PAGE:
Skip to main content

METHODS article

Front. Cell. Neurosci., 21 September 2018
Sec. Non-Neuronal Cells
This article is part of the Research Topic Microglia in Neurodegenerative Disorders: in Sickness and in Health View all 36 articles

Effective Knockdown of Gene Expression in Primary Microglia With siRNA and Magnetic Nanoparticles Without Cell Death or Inflammation

\r\nAlejandro Carrillo-Jimenez,&#x;Alejandro Carrillo-Jimenez1,2†Mar Puigdellívol&#x;Mar Puigdellívol3†Anna VilaltaAnna Vilalta3Jose Luis Venero,Jose Luis Venero1,2Guy Charles BrownGuy Charles Brown3Peter StGeorge-HyslopPeter StGeorge-Hyslop4Miguel Angel Burguillos*&#x;Miguel Angel Burguillos4*‡
  • 1Departamento de Bioquímica y Biología Molecular, Facultad de Farmacia, Universidad de Sevilla, Seville, Spain
  • 2Instituto de Biomedicina de Sevilla (IBiS), Hospital Universitario Virgen del Rocío, CSIC, Universidad de Sevilla, Seville, Spain
  • 3Department of Biochemistry, University of Cambridge, Cambridge, United Kingdom
  • 4Department of Clinical Neurosciences, Cambridge Institute for Medical Research, University of Cambridge, Cambridge, United Kingdom

Microglia, the resident immune cells of the brain, have multiple functions in physiological and pathological conditions, including Alzheimer’s disease (AD). The use of primary microglial cell cultures has proved to be a valuable tool to study microglial biology under various conditions. However, more advanced transfection methodologies for primary cultured microglia are still needed, as current methodologies provide low transfection efficiency and induce cell death and/or inflammatory activation of the microglia. Here, we describe an easy, and effective method based on the Glial-Mag method (OZ Biosciences) using magnetic nanoparticles and a magnet to successfully transfect primary microglia cells with different small interfering RNAs (siRNAs). This method does not require specialist facilities or specific training and does not induce cell toxicity or inflammatory activation. We demonstrate that this protocol successfully decreases the expression of two key genes associated with AD, the triggering receptor expressed in myeloid cells 2 (TREM2) and CD33, in primary microglia cell cultures.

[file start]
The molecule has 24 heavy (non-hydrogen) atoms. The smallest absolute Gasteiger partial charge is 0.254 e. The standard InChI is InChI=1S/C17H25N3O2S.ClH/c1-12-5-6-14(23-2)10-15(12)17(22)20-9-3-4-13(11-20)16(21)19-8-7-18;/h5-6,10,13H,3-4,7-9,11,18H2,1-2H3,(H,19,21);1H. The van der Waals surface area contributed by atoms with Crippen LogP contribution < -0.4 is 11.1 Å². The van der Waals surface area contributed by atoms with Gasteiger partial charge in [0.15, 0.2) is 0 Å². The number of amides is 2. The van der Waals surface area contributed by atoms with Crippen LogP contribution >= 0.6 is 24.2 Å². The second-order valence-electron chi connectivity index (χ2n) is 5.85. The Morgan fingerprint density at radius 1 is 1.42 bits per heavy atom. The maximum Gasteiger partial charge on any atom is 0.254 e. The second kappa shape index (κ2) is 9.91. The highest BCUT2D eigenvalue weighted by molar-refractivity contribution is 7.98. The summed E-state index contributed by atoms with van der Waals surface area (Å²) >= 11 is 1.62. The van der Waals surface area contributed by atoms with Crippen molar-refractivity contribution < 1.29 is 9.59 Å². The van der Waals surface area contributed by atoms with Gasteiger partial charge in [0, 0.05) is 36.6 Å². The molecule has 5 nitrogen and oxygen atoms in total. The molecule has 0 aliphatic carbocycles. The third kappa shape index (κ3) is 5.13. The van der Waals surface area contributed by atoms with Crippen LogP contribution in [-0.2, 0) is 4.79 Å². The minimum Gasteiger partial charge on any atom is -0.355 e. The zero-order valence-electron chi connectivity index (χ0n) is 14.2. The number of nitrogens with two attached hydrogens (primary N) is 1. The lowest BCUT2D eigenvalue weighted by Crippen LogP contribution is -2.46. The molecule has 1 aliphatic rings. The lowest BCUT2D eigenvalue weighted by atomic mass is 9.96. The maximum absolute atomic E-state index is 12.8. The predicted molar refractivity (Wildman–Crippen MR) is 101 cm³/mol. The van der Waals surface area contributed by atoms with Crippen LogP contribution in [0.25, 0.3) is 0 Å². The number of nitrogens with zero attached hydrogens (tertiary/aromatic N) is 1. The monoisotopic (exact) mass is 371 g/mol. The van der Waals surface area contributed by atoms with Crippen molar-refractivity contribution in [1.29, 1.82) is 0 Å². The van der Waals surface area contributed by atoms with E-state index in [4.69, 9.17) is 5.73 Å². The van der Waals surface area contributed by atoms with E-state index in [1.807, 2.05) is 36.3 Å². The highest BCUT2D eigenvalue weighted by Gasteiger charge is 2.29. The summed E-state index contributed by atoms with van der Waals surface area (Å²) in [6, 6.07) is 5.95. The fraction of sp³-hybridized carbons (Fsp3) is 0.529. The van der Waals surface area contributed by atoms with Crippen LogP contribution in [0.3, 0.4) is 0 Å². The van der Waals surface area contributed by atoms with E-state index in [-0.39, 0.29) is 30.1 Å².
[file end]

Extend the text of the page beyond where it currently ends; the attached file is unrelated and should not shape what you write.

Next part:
Microglia are the resident tissue macrophages of the central nervous system (CNS) where they survey for insults that may affect the homeostasis of the system (Kettenmann et al., 2011; Boche et al., 2013). They play several roles under physiological conditions, including synaptic pruning (Schafer et al., 2012; Um, 2017), but are also important during neurodegenerative diseases (Hirsch and Hunot, 2009; Rayaprolu et al., 2013; Nalls et al., 2014; Ulrich et al., 2014; Sims et al., 2017; Kang et al., 2018b). In the case for Alzheimer’s disease (AD), early studies in the 1990s showed the presence of activated immune cells in the brains of deceased people affected by AD (Eikelenboom et al., 1994), which suggested the hypothesis that the neuroinflammatory response plays a detrimental role during the disease progression. This hypothesis has been supported by many other reports, including some recent genome-wide association studies (GWAS) showing that several polymorphisms in innate immune genes are risk factors to develop AD (Rayaprolu et al., 2013; Mhatre et al., 2015; Sims et al., 2017).